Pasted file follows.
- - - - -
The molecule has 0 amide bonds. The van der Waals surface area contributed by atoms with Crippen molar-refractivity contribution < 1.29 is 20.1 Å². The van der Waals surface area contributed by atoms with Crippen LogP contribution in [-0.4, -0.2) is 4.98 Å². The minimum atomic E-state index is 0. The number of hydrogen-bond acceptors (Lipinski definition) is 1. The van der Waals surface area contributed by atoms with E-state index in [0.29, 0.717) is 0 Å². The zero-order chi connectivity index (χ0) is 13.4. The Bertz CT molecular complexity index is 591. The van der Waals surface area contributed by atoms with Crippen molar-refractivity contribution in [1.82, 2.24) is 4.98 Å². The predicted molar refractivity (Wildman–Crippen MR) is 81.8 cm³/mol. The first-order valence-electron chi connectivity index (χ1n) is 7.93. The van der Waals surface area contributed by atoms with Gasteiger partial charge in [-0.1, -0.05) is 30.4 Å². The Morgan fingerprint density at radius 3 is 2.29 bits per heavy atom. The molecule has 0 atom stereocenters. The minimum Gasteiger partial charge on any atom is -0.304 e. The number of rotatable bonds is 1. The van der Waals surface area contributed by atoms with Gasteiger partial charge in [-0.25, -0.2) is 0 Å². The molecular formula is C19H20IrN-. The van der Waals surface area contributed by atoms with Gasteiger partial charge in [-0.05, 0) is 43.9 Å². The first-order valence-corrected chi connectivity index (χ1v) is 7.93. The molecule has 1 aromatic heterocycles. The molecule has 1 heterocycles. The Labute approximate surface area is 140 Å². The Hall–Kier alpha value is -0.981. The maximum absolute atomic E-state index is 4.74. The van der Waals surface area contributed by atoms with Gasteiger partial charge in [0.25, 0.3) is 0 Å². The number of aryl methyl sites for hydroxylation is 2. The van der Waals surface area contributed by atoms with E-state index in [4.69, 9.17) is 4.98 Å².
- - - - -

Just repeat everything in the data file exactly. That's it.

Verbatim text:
The molecule has 0 amide bonds. The van der Waals surface area contributed by atoms with Crippen molar-refractivity contribution < 1.29 is 20.1 Å². The van der Waals surface area contributed by atoms with Crippen LogP contribution in [-0.4, -0.2) is 4.98 Å². The minimum atomic E-state index is 0. The number of hydrogen-bond acceptors (Lipinski definition) is 1. The van der Waals surface area contributed by atoms with E-state index in [0.29, 0.717) is 0 Å². The zero-order chi connectivity index (χ0) is 13.4. The Bertz CT molecular complexity index is 591. The van der Waals surface area contributed by atoms with Crippen molar-refractivity contribution in [1.82, 2.24) is 4.98 Å². The predicted molar refractivity (Wildman–Crippen MR) is 81.8 cm³/mol. The first-order valence-electron chi connectivity index (χ1n) is 7.93. The van der Waals surface area contributed by atoms with Gasteiger partial charge in [-0.1, -0.05) is 30.4 Å². The Morgan fingerprint density at radius 3 is 2.29 bits per heavy atom. The molecule has 0 atom stereocenters. The minimum Gasteiger partial charge on any atom is -0.304 e. The number of rotatable bonds is 1. The van der Waals surface area contributed by atoms with Gasteiger partial charge in [-0.25, -0.2) is 0 Å². The molecular formula is C19H20IrN-. The van der Waals surface area contributed by atoms with Gasteiger partial charge in [-0.05, 0) is 43.9 Å². The first-order valence-corrected chi connectivity index (χ1v) is 7.93. The molecule has 1 aromatic heterocycles. The molecule has 1 heterocycles. The Labute approximate surface area is 140 Å². The Hall–Kier alpha value is -0.981. The maximum absolute atomic E-state index is 4.74. The van der Waals surface area contributed by atoms with Gasteiger partial charge in [0.25, 0.3) is 0 Å². The number of aryl methyl sites for hydroxylation is 2. The van der Waals surface area contributed by atoms with E-state index in [4.69, 9.17) is 4.98 Å².